On the desktop and laptop operating system side, however, and in the skyrocketing mobile device market, Microsoft is a giant with a giant problem. Unless it manages to reinvent its approach to those markets soon, it may very well slip into — here comes a $20 word – caducity, which my dictionary defines as "the infirmity of old age; frailty or a transitory nature."That is, of course, not an observation that required a tremendous amount of savvy. Pulling Windows out of its long, slow slide into senility, however, will.Hands on Microsoft’s Windows 8.1 Update 1 – with pain relief for those suffering from “customer satisfaction issues” – is widely expected to be released in early April.It'll probably coincide with the Build developer conference starting on 2 April. This spring update has already gone to computer manufacturers to install on their new machines, and in the last few days it has leaked out on the internet – meaning anyone who wants it can pull it off the Microsoft servers without waiting.

I’ve been giving it a try. The “satisfaction issues” addressed are intended to make life easier for users of non-touchscreen PCs who rely on the mouse and keyboard to get around.I prefer to use a Thinkpad X-series laptop when traveling and covering trade shows – such as Mobile World Congress 2014 in Barcelona last month – mainly due to the durability of the hardware.For this, Linux-powered Ubuntu 10.x used to do me fine, it's unfussy and unobtrusive and uses the PC’s resources well. That went out of the window when Ubuntu started smoking the Unity crack pipe. For longer documents, Word on Windows is simply a better tool than Word on any Mac. This all makes me the kind of “desktop and mouse user” Microsoft says it wants to make happier with 8.1 Update 1.

Microsoft has implemented many excellent optimisations within Windows during the past five years, distancing the operating system's kernel from the version in Windows 7 and Vista. But despite this under-the-hood work, Windows 8.x has proved highly disruptive to users, IT managers and the entire PC industry, largely due to the touchscreen-friendly user interface changes Microsoft forced upon people in 2012.There are a number of areas where Windows 8.x really caused problems. Familiar on-screen elements such as the pop-up Start Menu were removed. Secondly, software settings were scattered to the wind. Some disappeared altogether, some of the rest landed in a new Control Panel and others in apps; the older Control Panel remained. Another common "WTF!" provoker was printing: it seemed you couldn’t easily print from most Metro Modern apps. WTF?Fourthly, Windows 8 gave the user a shock when he or she flipped between traditional desktop applications and the elephantine new Modern apps and back again. This was a bit like reading a book in which random pages would be set in EXTRA LARGE TYPE – but you couldn’t read ahead to see when they were coming.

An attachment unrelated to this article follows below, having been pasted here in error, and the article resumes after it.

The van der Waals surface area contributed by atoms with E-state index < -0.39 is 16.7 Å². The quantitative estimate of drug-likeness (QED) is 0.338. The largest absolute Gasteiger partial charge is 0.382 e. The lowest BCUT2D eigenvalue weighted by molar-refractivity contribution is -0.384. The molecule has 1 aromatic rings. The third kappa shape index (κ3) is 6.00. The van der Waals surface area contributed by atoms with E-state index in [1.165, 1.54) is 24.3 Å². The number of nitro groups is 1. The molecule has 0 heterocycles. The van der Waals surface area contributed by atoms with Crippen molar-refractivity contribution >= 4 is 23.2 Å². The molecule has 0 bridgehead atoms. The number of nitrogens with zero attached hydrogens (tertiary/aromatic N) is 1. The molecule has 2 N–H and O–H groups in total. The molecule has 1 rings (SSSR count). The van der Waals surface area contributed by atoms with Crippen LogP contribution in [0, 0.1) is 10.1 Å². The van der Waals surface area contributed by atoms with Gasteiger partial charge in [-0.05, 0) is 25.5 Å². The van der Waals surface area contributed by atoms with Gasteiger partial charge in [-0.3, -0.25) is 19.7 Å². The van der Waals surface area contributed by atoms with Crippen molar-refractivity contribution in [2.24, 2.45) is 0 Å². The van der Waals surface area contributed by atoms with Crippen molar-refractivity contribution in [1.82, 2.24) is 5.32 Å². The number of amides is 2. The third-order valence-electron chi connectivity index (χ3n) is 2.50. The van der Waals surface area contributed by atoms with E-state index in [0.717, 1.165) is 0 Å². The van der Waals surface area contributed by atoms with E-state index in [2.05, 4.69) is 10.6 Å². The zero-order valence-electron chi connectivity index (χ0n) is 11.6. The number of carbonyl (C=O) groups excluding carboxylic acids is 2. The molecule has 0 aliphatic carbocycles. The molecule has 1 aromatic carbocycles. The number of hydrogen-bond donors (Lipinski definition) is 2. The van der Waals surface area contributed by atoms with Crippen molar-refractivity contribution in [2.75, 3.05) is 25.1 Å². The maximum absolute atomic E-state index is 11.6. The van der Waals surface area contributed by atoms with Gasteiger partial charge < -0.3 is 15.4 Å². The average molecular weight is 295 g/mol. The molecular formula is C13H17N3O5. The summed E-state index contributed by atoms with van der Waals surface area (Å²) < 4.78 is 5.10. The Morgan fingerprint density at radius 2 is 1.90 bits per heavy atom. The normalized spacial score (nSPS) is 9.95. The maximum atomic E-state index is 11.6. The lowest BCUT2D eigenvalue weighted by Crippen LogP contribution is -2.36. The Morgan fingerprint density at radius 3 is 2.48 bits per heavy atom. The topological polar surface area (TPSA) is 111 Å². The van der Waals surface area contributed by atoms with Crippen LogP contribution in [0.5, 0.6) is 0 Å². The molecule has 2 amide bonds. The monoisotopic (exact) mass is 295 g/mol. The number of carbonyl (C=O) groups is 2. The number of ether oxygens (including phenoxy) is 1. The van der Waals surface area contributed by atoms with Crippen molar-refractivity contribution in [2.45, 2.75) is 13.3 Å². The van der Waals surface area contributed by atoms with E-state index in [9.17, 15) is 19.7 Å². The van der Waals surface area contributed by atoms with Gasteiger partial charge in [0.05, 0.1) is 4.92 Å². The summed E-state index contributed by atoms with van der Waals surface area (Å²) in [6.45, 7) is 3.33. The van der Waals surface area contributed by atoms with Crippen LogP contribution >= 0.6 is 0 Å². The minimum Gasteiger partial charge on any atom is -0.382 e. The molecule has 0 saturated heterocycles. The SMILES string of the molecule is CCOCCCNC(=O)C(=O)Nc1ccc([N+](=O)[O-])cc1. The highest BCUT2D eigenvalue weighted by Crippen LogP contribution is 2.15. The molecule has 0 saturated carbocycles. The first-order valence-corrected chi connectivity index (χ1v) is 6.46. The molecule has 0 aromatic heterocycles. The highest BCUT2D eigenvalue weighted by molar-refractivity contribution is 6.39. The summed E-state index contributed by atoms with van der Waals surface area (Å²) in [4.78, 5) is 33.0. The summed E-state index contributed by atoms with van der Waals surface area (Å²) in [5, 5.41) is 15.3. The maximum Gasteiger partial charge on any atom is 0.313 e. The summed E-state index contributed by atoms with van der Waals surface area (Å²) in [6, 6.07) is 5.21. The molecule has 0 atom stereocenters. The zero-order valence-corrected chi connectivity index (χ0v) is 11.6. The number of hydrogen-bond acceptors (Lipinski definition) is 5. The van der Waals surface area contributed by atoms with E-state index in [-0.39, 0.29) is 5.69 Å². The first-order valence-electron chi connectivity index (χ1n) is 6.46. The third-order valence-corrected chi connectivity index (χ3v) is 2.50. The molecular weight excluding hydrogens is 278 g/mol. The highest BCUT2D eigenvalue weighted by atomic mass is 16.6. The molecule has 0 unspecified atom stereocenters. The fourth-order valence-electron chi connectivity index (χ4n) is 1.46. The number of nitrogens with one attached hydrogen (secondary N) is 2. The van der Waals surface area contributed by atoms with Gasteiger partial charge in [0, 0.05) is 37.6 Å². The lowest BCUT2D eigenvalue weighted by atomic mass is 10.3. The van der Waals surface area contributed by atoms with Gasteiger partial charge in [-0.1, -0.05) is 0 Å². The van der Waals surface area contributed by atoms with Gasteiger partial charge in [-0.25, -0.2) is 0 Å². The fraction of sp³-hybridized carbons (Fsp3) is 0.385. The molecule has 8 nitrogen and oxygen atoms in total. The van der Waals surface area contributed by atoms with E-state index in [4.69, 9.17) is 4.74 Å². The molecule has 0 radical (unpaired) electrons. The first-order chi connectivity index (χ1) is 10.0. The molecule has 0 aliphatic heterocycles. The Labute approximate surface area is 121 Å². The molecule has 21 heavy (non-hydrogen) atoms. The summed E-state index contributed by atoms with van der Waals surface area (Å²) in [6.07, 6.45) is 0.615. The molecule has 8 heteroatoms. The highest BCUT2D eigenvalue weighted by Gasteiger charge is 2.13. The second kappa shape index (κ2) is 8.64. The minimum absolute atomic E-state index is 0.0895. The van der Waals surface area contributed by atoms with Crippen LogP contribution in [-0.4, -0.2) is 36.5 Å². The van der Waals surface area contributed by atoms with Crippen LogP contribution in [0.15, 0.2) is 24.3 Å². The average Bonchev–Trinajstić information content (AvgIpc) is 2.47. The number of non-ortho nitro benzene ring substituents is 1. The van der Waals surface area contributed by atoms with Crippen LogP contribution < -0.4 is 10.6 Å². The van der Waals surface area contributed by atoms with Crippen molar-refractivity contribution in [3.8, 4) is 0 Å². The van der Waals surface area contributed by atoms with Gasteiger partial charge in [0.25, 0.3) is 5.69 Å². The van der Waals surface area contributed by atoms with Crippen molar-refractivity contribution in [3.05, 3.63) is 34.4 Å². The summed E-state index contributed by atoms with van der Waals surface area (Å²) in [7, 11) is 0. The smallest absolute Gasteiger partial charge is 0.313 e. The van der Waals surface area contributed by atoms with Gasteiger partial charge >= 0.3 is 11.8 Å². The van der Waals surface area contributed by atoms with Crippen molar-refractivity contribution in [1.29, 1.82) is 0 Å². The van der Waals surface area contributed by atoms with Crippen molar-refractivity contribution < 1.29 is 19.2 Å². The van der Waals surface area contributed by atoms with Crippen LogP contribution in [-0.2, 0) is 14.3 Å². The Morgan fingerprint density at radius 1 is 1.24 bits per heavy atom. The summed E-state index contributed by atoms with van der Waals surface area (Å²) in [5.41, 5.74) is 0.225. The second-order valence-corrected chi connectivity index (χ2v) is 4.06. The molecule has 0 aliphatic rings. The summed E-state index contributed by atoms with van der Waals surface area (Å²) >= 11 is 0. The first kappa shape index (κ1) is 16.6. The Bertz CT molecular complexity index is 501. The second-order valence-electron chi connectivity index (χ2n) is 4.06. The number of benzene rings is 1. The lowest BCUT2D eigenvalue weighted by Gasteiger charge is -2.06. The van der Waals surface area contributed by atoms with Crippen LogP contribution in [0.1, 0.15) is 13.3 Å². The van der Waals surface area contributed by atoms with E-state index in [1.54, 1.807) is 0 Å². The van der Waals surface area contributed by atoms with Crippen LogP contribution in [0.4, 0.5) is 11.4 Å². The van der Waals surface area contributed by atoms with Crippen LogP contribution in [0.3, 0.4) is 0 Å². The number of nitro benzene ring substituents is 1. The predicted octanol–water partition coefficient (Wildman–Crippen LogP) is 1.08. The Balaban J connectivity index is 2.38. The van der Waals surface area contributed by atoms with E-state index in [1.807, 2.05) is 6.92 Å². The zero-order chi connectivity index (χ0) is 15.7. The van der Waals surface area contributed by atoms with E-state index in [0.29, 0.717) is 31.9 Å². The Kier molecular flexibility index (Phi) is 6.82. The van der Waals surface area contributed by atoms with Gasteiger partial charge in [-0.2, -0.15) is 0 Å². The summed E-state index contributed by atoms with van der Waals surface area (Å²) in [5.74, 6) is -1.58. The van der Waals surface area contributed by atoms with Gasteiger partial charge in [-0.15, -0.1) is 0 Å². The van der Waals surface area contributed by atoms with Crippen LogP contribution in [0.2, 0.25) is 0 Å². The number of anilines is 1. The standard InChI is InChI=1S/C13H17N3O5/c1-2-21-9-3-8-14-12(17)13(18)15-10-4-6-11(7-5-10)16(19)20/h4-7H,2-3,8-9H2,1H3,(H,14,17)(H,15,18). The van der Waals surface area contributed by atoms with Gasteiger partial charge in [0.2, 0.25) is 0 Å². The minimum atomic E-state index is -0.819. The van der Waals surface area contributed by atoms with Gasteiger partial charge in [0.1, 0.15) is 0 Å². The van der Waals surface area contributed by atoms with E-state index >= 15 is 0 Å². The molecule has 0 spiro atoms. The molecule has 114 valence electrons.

Finally, the Modern apps seemed anything but modern: they represented a step-down in functionality. Nobody could argue that the Mail app was anything like as functional as Vista Mail.For Windows tablet users, this wasn’t an issue – these users weren’t context switching, and didn’t need continuity. They still found settings hard to find. But it was the fourth - the limited Modern functionality – that was the killer. Since then Android scaled up well into low cost ‘slabs, while iPad apps are far more sophisticated. This left no reason to buy a Windows tablet. It was desktop users who had to shoulder the pain.At MWC in Barcelona last month, Joe Belfiori claimed that according to Microsoft’s own user testing: “Users of touch devices are more satisfied than users were with Windows 7. But users of Windows 8 on non-touch devices were in general a little less satisfied".